Thursday, January 05, 2012

Summarizing a Year of Reading - 2011

If you're new to my blog, you may not know that I keep a number of reading lists from the last several years on this page.  You can find lists dating back to 2007, in a variety of styles, tracking either the entirety of the books I read in a year, or only those books that were non-fiction.

Earlier this week, I completed my first book of 2012 (one that was admittedly started in 2011), and so I updated my list to start tracking my reads in 2012, and tabulated the final results.

My goal at the beginning of the year was to read at least one to two books per month.  I handily surpassed the score of two books per week!  Lots of time on city transit, commuting to and from classes and work, along with unexpected amounts of free time definitely contributed to this being one of my most prolific years of reading in the last decade.

I finished 140 books.  6 of those were audio books.  34 were non-fiction, and 106 were fictional.

I revisited a number of old favorites - easily read novels by Karen Kingsbury and Lori Wick, along with a re-read of the entire Mitford series and the Father Tim novels by Jan Karon.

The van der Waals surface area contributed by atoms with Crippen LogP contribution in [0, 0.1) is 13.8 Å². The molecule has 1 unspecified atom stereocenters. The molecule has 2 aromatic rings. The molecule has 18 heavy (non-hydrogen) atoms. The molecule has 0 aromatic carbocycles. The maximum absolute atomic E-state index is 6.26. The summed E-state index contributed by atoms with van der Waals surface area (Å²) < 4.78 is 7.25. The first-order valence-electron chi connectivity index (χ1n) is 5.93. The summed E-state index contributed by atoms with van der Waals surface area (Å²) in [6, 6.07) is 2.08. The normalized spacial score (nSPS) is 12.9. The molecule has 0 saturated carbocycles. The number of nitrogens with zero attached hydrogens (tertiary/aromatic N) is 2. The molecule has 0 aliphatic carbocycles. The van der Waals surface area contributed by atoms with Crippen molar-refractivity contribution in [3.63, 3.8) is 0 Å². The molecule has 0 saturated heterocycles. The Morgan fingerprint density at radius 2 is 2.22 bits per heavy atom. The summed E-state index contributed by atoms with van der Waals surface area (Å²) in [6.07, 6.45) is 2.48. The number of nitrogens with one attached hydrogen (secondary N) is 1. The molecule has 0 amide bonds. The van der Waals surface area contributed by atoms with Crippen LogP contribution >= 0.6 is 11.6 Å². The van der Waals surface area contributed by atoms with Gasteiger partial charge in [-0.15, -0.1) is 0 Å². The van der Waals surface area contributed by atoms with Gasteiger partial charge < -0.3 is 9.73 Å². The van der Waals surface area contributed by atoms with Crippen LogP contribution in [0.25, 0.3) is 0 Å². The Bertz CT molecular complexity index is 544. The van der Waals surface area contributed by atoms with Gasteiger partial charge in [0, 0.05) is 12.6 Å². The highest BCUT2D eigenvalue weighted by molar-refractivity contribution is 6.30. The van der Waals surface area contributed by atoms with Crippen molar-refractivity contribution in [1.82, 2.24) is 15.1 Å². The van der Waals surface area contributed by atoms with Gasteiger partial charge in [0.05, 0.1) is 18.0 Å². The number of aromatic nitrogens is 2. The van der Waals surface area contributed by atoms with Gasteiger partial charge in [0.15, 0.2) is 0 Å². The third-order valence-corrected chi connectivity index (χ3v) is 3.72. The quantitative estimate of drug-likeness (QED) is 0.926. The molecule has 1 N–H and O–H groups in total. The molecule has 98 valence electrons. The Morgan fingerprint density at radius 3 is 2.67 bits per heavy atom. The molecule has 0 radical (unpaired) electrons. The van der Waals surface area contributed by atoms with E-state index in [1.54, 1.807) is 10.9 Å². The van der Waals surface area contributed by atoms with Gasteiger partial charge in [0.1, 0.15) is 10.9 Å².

I read quite a few memoirs, (accounting for a large portion of the non-fiction) and read a large number of titles dealing with the lives of women in the Islamic world.  Among those, my favorites included "The Butterfly Mosque" by G. Willow Wilson, and "In the Land of Invisible Women" by Qanta Ahmed.

When it comes to audio books, my favorites were diverse.  I loved a revisit to "Angry Conversations With God" by Susan Isaacs.  Other strong recommendations include "Bossypants" by Tina Fey, and "Antarctica on a Plate" by Alexa Thomson.

In terms of Christian or religious titles, I enjoyed the novel "The Constantine Codex" by Paul L. Maier (though I'd be quick to add that this title still doesn't measure up to the brilliance of the first novel by Maier that I ever read, "A Skeleton in God's Closet").  I revisited Robert Benson's "Between the Dreaming and the Coming True" and found it easily as profound on a second trip through as it was the first time I read it, when it seemed to speak to my very soul.  I also found myself challenged and impacted by Dan Allender's "Sabbath".

It was a year full of awesome reads (and lots of the brain candy sort as well)!  I have the goal of reading one to two books a month again in 2012, and am hoping to move through dozens of partially finished or never opened titles that already reside on my shelves, as well as take advantage of our local library, and hopefully encounter a number of new authors to challenge, amuse, inspire, educate and shape me as I make my way through the coming year.

(If you have suggestions for me, I'd love to hear them in the comments below!)